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Comments on jQuery Basics Within the Context of SharePoint Server 2013 Development

In a 9 minute video tutorial titled jQuery Basics, Marc Anderson, a SharePoint MVP and published author presents some of the syntactical basic developers will need to master to start producing JavaScript code, including functions from the open source jQuery library.

An important point to understand: JavaScript has evolved into a programming language uniquely capable of operating on the presentation capabilities of commonly available web browsers, and on their ability to produce behaviors with data (for example, animations, forms processing, etc). So this video opens with a presentation of how to instruct a browser with jQuery functions and JavaScript syntax, to present a webpage component as if the CSS for the component is “Display:none”. The “magic” of using jQuery to instruct any web browser to hide the webpage component, as March Anderson notes in this video, is the ease of simply including “hide();” in the JavaScript. Marc explains “the jQuery team has taken care of making sure every browser will work the same based on this command”.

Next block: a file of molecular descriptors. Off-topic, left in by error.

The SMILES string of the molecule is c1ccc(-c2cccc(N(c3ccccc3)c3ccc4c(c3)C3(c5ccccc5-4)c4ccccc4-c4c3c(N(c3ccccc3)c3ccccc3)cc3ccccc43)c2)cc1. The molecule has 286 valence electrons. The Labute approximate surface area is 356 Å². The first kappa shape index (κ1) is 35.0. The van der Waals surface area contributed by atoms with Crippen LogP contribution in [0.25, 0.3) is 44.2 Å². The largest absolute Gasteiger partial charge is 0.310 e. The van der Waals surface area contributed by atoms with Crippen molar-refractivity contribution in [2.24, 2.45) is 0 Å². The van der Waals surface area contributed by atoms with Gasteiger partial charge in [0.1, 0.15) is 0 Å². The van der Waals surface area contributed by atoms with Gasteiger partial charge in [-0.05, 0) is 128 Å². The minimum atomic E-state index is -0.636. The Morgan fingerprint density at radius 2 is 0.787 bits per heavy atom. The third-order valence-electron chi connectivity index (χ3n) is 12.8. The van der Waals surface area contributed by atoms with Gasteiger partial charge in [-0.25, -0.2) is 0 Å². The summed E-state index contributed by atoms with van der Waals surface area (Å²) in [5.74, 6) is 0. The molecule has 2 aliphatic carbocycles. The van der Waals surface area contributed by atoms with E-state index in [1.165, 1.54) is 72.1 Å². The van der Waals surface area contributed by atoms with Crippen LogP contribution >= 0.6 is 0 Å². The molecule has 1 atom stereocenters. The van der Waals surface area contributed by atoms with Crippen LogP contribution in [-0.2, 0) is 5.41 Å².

Of course, if this is, in fact, the case, the task of building processes with a combination of JavaScript code and jQuery functions will certainly be much less taxing. We’re used to having to include different style sheets for Internet Explorer 6, 7, and 8, while managing webpage behaviors for Google Chrome, Firefox and Apple Safari with one core stylesheet. So the type of ease of programming Marc notes will undoubtedly be very welcome to SharePoint 2013 developers.

Marc Anderson also discusses jQuery’s “Document Ready” function, which can be used to ensure a process will not run before required components are in place. This function serves as a safeguard against problems that may arise if processes run without verifying successful loading of “the DOM” by web browsers. “Document Ready” puts the process in a state of suspension pending confirmation “the DOM” has been successfully loaded by the browser.

Finally, Marc talks about the jQuery documentation.

Ira Michael Blonder

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